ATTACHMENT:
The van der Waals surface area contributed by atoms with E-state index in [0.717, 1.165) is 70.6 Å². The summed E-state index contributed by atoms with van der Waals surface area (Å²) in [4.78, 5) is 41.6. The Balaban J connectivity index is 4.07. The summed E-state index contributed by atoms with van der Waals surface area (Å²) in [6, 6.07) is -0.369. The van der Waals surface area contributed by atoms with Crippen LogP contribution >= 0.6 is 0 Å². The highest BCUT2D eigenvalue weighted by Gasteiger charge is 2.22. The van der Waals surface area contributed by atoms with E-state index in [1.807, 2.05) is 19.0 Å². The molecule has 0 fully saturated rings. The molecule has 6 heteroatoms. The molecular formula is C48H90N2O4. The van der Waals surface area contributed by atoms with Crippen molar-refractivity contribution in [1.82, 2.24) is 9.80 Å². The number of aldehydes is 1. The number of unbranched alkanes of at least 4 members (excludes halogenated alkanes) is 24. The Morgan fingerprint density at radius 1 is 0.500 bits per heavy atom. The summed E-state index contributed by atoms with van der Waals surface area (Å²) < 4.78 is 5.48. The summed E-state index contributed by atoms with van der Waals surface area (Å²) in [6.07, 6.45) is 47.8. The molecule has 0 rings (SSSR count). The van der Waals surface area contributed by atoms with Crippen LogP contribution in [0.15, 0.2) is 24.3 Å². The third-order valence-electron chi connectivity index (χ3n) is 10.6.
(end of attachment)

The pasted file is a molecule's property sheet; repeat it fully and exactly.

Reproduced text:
The van der Waals surface area contributed by atoms with E-state index in [0.717, 1.165) is 70.6 Å². The summed E-state index contributed by atoms with van der Waals surface area (Å²) in [4.78, 5) is 41.6. The Balaban J connectivity index is 4.07. The summed E-state index contributed by atoms with van der Waals surface area (Å²) in [6, 6.07) is -0.369. The van der Waals surface area contributed by atoms with Crippen LogP contribution >= 0.6 is 0 Å². The highest BCUT2D eigenvalue weighted by Gasteiger charge is 2.22. The van der Waals surface area contributed by atoms with E-state index in [1.807, 2.05) is 19.0 Å². The molecule has 0 fully saturated rings. The molecule has 6 heteroatoms. The molecular formula is C48H90N2O4. The van der Waals surface area contributed by atoms with Crippen molar-refractivity contribution in [1.82, 2.24) is 9.80 Å². The number of aldehydes is 1. The number of unbranched alkanes of at least 4 members (excludes halogenated alkanes) is 24. The Morgan fingerprint density at radius 1 is 0.500 bits per heavy atom. The summed E-state index contributed by atoms with van der Waals surface area (Å²) < 4.78 is 5.48. The summed E-state index contributed by atoms with van der Waals surface area (Å²) in [6.07, 6.45) is 47.8. The molecule has 0 rings (SSSR count). The van der Waals surface area contributed by atoms with Crippen LogP contribution in [0.15, 0.2) is 24.3 Å². The third-order valence-electron chi connectivity index (χ3n) is 10.6.